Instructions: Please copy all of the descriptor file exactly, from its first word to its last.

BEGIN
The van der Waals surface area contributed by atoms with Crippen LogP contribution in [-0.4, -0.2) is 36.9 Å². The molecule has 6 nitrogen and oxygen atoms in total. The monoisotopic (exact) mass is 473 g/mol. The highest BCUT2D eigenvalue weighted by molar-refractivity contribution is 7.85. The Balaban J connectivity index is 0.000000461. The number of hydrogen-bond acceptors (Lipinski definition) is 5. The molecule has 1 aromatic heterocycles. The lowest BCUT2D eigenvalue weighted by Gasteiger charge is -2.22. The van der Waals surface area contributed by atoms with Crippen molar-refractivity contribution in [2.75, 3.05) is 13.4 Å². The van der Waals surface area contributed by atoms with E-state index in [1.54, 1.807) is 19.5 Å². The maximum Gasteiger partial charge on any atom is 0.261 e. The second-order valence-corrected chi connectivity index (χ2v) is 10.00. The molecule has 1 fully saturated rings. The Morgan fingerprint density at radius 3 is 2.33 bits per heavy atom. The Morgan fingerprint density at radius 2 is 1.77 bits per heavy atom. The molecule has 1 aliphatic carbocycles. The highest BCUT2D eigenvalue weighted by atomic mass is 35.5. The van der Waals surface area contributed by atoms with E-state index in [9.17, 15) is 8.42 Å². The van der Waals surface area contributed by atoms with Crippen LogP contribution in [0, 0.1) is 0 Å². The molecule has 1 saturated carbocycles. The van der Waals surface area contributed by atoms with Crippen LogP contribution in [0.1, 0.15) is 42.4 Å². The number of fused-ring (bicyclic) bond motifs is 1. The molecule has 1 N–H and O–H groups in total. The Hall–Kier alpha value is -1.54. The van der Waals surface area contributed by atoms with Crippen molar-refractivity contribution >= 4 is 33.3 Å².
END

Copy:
The van der Waals surface area contributed by atoms with Crippen LogP contribution in [-0.4, -0.2) is 36.9 Å². The molecule has 6 nitrogen and oxygen atoms in total. The monoisotopic (exact) mass is 473 g/mol. The highest BCUT2D eigenvalue weighted by molar-refractivity contribution is 7.85. The Balaban J connectivity index is 0.000000461. The number of hydrogen-bond acceptors (Lipinski definition) is 5. The molecule has 1 aromatic heterocycles. The lowest BCUT2D eigenvalue weighted by Gasteiger charge is -2.22. The van der Waals surface area contributed by atoms with Crippen molar-refractivity contribution in [2.75, 3.05) is 13.4 Å². The van der Waals surface area contributed by atoms with E-state index in [1.54, 1.807) is 19.5 Å². The maximum Gasteiger partial charge on any atom is 0.261 e. The second-order valence-corrected chi connectivity index (χ2v) is 10.00. The molecule has 1 fully saturated rings. The Morgan fingerprint density at radius 3 is 2.33 bits per heavy atom. The Morgan fingerprint density at radius 2 is 1.77 bits per heavy atom. The molecule has 1 aliphatic carbocycles. The highest BCUT2D eigenvalue weighted by atomic mass is 35.5. The van der Waals surface area contributed by atoms with E-state index in [9.17, 15) is 8.42 Å². The van der Waals surface area contributed by atoms with Crippen LogP contribution in [0, 0.1) is 0 Å². The molecule has 1 saturated carbocycles. The van der Waals surface area contributed by atoms with Crippen LogP contribution in [0.1, 0.15) is 42.4 Å². The number of fused-ring (bicyclic) bond motifs is 1. The molecule has 1 N–H and O–H groups in total. The Hall–Kier alpha value is -1.54. The van der Waals surface area contributed by atoms with Crippen molar-refractivity contribution >= 4 is 33.3 Å².